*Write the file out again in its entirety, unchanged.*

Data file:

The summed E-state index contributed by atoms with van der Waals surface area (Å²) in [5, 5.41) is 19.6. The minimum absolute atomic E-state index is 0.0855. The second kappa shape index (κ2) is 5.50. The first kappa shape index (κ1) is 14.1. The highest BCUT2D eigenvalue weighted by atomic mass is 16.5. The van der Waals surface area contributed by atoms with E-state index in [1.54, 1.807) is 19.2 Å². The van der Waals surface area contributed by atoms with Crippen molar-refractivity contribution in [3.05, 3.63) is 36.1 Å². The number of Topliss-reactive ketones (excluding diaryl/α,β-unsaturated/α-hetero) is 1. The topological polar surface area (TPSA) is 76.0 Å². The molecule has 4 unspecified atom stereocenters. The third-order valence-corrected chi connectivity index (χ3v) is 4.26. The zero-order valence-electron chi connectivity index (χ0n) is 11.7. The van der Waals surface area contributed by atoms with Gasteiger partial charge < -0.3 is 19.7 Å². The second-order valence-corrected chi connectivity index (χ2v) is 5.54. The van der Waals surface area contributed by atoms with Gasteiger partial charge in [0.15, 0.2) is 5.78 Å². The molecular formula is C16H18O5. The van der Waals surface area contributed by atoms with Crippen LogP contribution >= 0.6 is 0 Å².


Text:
The summed E-state index contributed by atoms with van der Waals surface area (Å²) in [5, 5.41) is 19.6. The minimum absolute atomic E-state index is 0.0855. The second kappa shape index (κ2) is 5.50. The first kappa shape index (κ1) is 14.1. The highest BCUT2D eigenvalue weighted by atomic mass is 16.5. The van der Waals surface area contributed by atoms with E-state index in [1.54, 1.807) is 19.2 Å². The van der Waals surface area contributed by atoms with Crippen molar-refractivity contribution in [3.05, 3.63) is 36.1 Å². The number of Topliss-reactive ketones (excluding diaryl/α,β-unsaturated/α-hetero) is 1. The topological polar surface area (TPSA) is 76.0 Å². The molecule has 4 unspecified atom stereocenters. The third-order valence-corrected chi connectivity index (χ3v) is 4.26. The zero-order valence-electron chi connectivity index (χ0n) is 11.7. The van der Waals surface area contributed by atoms with Gasteiger partial charge < -0.3 is 19.7 Å². The second-order valence-corrected chi connectivity index (χ2v) is 5.54. The van der Waals surface area contributed by atoms with Gasteiger partial charge in [0.15, 0.2) is 5.78 Å². The molecular formula is C16H18O5. The van der Waals surface area contributed by atoms with Crippen LogP contribution >= 0.6 is 0 Å².